Violent motorist Kang Kyung-ho (Kim Sungkyu) tailgates cars then after he and they have both pulled over stabs their unsuspecting drivers to death. One night, he picks mob boss Jang Dong-su (Ma Dong-seok) who fights back and gets away, inflicting wounds on the killer despite being first stabbed in the back. Meanwhile his nemesis, cop Jung Tae-suk (Kim Mu-Yeol), is pursuing the same serial killer. Cop and gangster enter into an uneasy alliance to catch the murderer.
As South Korean gangster and crime movies have developed in recent decades, they’ve generally become slicker and, on one level, technically more proficient. Yet on another level, earlier South Korean gangster movies, while rougher around the edges, often have a lot more going on underneath the surface. This one however, while covering everything with the contemporary, superficially fast-paced and slick veneer with lots of impressive car chases and extremely violent one-on-one or group fights, achieves much more interesting dynamics beneath the slick, mass produced veneer.
The cop, for example, is first glimpsed in a car with a buddy on his way to a crime scene and stuck in gridlock. Spotting some of the mob boss’s men on the street, he gets out of the car to harass them, then pushes his way past several of them to get to the boss. The mob boss himself, meanwhile, who a henchman describes to the cop as “not having a good day”, is working out with a hanging punch bag. A few minutes later we discover that the hanging punch bag contained a man and that the boss was beating this man up. He’s a seriously nasty piece of work and when shortly afterwards the motorist tailgates him, it’s obvious the boss is not going to be your regular, passive murder victim.
Similarly, when the cop pushes his way past assorted gangster minions to get to their boss, you get the impression he’s someone who never lets any such obstacles prevent him reaching his goal.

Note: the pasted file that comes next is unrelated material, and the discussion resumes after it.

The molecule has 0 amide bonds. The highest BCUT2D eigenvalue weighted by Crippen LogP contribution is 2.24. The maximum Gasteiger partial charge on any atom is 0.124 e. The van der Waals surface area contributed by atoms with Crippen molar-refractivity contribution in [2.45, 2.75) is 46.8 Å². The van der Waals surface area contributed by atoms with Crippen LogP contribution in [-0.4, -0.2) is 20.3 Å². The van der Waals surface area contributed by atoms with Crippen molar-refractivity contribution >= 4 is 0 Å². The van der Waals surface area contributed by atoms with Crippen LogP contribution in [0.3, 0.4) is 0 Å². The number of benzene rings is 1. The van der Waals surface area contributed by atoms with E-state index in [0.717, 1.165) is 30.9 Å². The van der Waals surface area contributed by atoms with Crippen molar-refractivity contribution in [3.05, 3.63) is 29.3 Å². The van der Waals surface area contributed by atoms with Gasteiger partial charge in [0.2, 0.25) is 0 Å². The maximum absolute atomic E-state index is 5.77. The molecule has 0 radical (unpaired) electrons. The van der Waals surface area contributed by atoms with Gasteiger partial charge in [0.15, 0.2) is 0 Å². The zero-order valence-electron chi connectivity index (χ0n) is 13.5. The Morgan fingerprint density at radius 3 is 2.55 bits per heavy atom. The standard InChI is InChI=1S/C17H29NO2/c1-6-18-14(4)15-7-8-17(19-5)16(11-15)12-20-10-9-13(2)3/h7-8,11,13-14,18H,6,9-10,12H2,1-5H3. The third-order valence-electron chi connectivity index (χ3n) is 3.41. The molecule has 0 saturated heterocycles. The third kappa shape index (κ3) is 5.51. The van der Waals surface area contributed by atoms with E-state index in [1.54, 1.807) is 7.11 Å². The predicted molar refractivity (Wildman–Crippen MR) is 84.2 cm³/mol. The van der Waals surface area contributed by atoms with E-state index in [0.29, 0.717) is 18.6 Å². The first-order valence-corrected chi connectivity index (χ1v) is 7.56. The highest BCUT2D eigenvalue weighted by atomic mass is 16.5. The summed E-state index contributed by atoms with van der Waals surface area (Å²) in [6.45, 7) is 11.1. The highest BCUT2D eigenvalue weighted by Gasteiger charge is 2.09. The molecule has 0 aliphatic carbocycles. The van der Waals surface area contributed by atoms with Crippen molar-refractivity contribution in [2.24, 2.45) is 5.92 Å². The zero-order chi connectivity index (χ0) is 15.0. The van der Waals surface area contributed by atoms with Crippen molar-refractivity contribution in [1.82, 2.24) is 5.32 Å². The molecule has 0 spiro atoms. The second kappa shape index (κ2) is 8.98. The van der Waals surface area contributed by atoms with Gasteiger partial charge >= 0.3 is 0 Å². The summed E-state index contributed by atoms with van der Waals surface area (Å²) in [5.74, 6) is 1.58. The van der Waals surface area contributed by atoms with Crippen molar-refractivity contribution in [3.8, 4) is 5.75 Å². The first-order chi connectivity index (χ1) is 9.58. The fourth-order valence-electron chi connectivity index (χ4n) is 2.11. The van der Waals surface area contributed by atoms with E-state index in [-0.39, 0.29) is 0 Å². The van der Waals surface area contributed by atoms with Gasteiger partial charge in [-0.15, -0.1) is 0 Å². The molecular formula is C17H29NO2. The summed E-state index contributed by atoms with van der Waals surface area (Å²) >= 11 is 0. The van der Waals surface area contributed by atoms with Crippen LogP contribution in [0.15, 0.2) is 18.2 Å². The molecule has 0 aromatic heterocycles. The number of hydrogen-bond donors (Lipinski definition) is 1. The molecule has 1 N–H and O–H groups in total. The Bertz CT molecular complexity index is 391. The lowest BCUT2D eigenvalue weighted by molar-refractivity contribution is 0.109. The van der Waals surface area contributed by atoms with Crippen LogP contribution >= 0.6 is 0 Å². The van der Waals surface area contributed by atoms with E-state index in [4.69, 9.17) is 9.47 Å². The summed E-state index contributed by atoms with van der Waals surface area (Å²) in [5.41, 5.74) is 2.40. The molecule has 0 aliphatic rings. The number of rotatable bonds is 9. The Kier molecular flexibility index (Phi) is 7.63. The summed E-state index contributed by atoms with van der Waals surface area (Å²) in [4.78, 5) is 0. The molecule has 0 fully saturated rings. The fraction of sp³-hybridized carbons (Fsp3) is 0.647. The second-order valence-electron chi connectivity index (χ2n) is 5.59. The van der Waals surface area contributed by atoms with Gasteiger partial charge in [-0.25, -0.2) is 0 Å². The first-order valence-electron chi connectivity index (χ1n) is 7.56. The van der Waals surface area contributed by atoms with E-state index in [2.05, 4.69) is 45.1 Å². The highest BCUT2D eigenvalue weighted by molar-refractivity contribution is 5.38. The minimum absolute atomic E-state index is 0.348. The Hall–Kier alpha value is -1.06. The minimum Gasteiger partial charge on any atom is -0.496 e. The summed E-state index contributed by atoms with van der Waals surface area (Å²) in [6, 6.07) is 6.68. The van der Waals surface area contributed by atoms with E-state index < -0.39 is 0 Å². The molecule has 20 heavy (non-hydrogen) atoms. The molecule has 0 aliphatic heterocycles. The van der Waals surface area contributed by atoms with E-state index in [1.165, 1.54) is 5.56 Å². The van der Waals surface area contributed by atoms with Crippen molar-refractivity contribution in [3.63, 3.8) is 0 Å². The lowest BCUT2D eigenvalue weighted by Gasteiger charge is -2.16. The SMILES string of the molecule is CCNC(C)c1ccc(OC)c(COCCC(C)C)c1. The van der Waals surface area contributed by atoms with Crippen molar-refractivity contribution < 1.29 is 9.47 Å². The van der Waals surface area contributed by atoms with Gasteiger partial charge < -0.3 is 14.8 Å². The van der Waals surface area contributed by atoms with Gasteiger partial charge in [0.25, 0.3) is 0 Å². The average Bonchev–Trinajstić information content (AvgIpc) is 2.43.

As this races through scene after scene of frankly astonishing action set pieces, the developing relationship between cop and gangster, working together to catch the killer slowly emerges as the centre of the proceedings. The one wants to catch the criminal and put him behind bars, the other wants to find his attacker and wreak revenge.
Curiously, a scene of the gangster giving his men orders, to which vocal they respond as one, ” yes, Sir”, plays like a clichéd scene of a police superior addressing his cadre of officers in so many eighties Hong Kong thrillers. Indeed, the whole cop–gangster element plays out like a remade, remodelled John Woo movie, with slicker but arguably less gritty and exciting action – although it lacks Woo’s unique directing of bravura action to define his various characters.
That said, Kim Mu-Yeol’s cop possesses a certain charisma while Ma Dong-seok’s gangster will similarly stay with you long after the he final credits. But it’s Kim Sungkyu’s unflappable serial murderer, with his disarming smile, who steals the show; an arresting enough screen adversary to give the other two leads pursuing him a serious run for their money.
The whole is at once a very clever reinvention of the buddy movie and proof that it’s still possible to breathe life into a narrative form as seemingly exhausted as the hunt for a serial killer. Altogether, a hugely satisfying affair.
The Gangster, The Cop, The Devil played in the upcoming Mayhem (Nottingham), London East Asia (LEAFF) and Leeds Film Festivals (when this piece was originally written). In cinemas Friday, November 15th. On VoD in April.